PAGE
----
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Minimum energy standards will save tenants £400 a year

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Minimum energy standards will save tenants £400 a year


Published by Anonymous for in Environment and also in Central Government, Regulation

Call for action over 'rip-off' energy bills Call for action over 'rip-off' energy bills

Introducing minimum energy efficiency standards for private rented sector properties will cost landlords less than £1,500 per home on average, while saving tenants over £400 a year on energy bills, research by the UK Green Building Council and WWF has revealed.

Under the Energy Act 2011, PRS landlords are obliged to upgrade their worst performing homes - those with an Energy Performance Certificate (EPC) rating in band 'F' or 'G' - to a minimum energy efficiency standard from April 2018.

Regulations are expected to prohibit the letting of properties in EPC bands 'F' and 'G' which don’t undertake cost-effective energy efficiency improvements.

The findings come amid concerns that there is significant opposition to minimum energy performance standards from within the coalition, and follow a letter from the chief executives of major property owners, developers and occupiers to the prime minister, urging the government to publish a consultation on the introduction of the standards in commercial properties.

Paul King, chief executive of the UK-GBC, said: “This research shows just how easy and affordable it will be for landlords to comply with the minimum standards, with improvements that won’t need to go through the planning system which can be costly and time consuming.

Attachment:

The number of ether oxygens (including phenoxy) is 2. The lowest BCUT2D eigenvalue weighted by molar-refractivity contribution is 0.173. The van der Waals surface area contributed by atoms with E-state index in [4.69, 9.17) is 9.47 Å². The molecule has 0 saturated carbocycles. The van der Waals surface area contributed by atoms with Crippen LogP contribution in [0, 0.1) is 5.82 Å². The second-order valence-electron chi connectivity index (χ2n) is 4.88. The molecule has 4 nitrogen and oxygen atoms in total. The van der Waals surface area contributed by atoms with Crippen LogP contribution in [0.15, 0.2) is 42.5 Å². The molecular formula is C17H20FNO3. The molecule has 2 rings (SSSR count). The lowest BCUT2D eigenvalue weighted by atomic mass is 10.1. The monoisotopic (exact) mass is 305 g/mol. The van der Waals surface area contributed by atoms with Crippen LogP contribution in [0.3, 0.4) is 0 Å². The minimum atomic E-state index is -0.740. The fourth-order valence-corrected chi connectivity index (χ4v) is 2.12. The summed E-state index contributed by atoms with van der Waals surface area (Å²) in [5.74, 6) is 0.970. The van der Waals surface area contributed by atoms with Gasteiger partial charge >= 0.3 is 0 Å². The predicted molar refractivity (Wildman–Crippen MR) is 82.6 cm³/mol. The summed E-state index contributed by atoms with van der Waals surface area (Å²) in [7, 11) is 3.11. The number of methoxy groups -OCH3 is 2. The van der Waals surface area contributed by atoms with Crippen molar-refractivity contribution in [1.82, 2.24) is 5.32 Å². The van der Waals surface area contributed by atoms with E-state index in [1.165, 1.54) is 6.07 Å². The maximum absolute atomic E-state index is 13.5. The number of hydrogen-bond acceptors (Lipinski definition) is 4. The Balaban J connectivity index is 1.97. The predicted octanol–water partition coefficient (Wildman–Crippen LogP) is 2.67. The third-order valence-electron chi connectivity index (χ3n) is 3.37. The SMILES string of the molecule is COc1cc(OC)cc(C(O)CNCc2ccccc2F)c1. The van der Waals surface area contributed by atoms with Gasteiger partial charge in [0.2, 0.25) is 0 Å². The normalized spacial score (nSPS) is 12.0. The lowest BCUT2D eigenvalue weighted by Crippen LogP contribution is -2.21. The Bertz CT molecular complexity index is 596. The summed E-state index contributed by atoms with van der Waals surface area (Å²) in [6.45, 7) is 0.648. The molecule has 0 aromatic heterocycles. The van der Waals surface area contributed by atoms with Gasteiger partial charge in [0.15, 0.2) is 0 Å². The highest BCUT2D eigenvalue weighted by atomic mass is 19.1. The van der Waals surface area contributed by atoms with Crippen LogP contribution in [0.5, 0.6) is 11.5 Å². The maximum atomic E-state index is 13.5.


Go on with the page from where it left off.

“Minimum standards are a complete no-brainer - they require only the most basic and cost-effective improvements to a home but could save hundreds of pounds a year to the tenant. The Government must introduce the regulations without delay to give badly needed certainty to both landlords and tenants.”

The research, conducted by Parity Projects, examined 3,000 properties rated as EPC band 'F' or 'G' and modelled the improvements that would be needed to reach band 'E'.

It found that:

- The average cost of reaching band 'E' was only £1,421 per home.
- The average annual energy bill saving by reaching band 'E' was £409 per year
- More than 70% of the properties were able to reach band 'E' for less than £1,000.

All of the properties examined were also able to comply without resorting to measures which may require planning permission, such as external wall insulation or solar PV.

Zoe Leader, climate & energy specialist for WWF-UK, said: “Improving the energy efficiency of our homes is critical to achieving our carbon emission reduction targets and protecting some of the most vulnerable against the very worst impacts of climate change.

"What this research also demonstrates, very clearly, is that implementing minimum energy efficiency standards is not only good for the environment but with average bill savings of £409 a year it is also good for our pockets.”


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